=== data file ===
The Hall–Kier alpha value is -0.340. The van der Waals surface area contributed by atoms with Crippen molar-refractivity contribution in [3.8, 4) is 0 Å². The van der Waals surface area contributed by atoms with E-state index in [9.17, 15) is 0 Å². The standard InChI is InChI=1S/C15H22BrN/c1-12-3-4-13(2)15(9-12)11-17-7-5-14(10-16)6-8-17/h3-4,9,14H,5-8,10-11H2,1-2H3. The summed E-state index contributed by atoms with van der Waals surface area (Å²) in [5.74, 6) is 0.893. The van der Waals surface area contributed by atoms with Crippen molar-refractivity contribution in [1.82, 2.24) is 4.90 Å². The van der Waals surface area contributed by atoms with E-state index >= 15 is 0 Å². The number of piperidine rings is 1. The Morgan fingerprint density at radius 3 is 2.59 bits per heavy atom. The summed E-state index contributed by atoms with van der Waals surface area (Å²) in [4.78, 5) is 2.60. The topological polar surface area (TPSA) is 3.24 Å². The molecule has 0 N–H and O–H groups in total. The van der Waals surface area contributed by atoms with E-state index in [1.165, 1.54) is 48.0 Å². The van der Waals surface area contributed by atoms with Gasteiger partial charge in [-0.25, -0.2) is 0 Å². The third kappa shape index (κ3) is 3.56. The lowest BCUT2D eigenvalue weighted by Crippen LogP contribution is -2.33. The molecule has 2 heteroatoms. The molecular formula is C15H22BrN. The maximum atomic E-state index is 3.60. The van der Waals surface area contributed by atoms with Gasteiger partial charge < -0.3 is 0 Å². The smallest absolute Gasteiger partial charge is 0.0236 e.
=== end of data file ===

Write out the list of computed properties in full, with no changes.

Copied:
The Hall–Kier alpha value is -0.340. The van der Waals surface area contributed by atoms with Crippen molar-refractivity contribution in [3.8, 4) is 0 Å². The van der Waals surface area contributed by atoms with E-state index in [9.17, 15) is 0 Å². The standard InChI is InChI=1S/C15H22BrN/c1-12-3-4-13(2)15(9-12)11-17-7-5-14(10-16)6-8-17/h3-4,9,14H,5-8,10-11H2,1-2H3. The summed E-state index contributed by atoms with van der Waals surface area (Å²) in [5.74, 6) is 0.893. The van der Waals surface area contributed by atoms with Crippen molar-refractivity contribution in [1.82, 2.24) is 4.90 Å². The van der Waals surface area contributed by atoms with E-state index >= 15 is 0 Å². The number of piperidine rings is 1. The Morgan fingerprint density at radius 3 is 2.59 bits per heavy atom. The summed E-state index contributed by atoms with van der Waals surface area (Å²) in [4.78, 5) is 2.60. The topological polar surface area (TPSA) is 3.24 Å². The molecule has 0 N–H and O–H groups in total. The van der Waals surface area contributed by atoms with E-state index in [1.165, 1.54) is 48.0 Å². The van der Waals surface area contributed by atoms with Gasteiger partial charge in [-0.25, -0.2) is 0 Å². The third kappa shape index (κ3) is 3.56. The lowest BCUT2D eigenvalue weighted by Crippen LogP contribution is -2.33. The molecule has 2 heteroatoms. The molecular formula is C15H22BrN. The maximum atomic E-state index is 3.60. The van der Waals surface area contributed by atoms with Gasteiger partial charge < -0.3 is 0 Å². The smallest absolute Gasteiger partial charge is 0.0236 e.